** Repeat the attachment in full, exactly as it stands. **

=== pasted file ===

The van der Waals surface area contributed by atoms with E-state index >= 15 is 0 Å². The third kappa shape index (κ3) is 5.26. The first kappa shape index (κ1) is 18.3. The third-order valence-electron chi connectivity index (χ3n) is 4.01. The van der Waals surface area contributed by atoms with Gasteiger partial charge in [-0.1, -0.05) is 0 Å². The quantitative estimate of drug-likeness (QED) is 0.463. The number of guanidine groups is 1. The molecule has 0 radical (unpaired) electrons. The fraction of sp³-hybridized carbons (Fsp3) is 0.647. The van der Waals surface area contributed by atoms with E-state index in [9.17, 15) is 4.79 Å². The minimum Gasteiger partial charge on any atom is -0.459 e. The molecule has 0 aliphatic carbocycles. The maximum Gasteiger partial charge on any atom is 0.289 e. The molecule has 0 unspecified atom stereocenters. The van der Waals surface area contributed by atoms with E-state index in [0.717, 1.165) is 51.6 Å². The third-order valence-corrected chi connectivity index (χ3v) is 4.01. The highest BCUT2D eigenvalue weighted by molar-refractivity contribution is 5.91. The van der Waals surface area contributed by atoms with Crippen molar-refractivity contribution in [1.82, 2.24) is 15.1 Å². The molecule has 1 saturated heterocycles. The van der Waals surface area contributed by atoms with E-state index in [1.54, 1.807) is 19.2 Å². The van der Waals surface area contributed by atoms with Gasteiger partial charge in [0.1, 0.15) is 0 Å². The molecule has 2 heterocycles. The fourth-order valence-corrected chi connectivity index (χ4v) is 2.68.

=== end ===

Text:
The van der Waals surface area contributed by atoms with E-state index >= 15 is 0 Å². The third kappa shape index (κ3) is 5.26. The first kappa shape index (κ1) is 18.3. The third-order valence-electron chi connectivity index (χ3n) is 4.01. The van der Waals surface area contributed by atoms with Gasteiger partial charge in [-0.1, -0.05) is 0 Å². The quantitative estimate of drug-likeness (QED) is 0.463. The number of guanidine groups is 1. The molecule has 0 radical (unpaired) electrons. The fraction of sp³-hybridized carbons (Fsp3) is 0.647. The van der Waals surface area contributed by atoms with E-state index in [9.17, 15) is 4.79 Å². The minimum Gasteiger partial charge on any atom is -0.459 e. The molecule has 0 aliphatic carbocycles. The maximum Gasteiger partial charge on any atom is 0.289 e. The molecule has 0 unspecified atom stereocenters. The van der Waals surface area contributed by atoms with E-state index in [0.717, 1.165) is 51.6 Å². The third-order valence-corrected chi connectivity index (χ3v) is 4.01. The highest BCUT2D eigenvalue weighted by molar-refractivity contribution is 5.91. The van der Waals surface area contributed by atoms with Crippen molar-refractivity contribution in [1.82, 2.24) is 15.1 Å². The molecule has 1 saturated heterocycles. The van der Waals surface area contributed by atoms with E-state index in [1.54, 1.807) is 19.2 Å². The van der Waals surface area contributed by atoms with Gasteiger partial charge in [0.1, 0.15) is 0 Å². The molecule has 2 heterocycles. The fourth-order valence-corrected chi connectivity index (χ4v) is 2.68.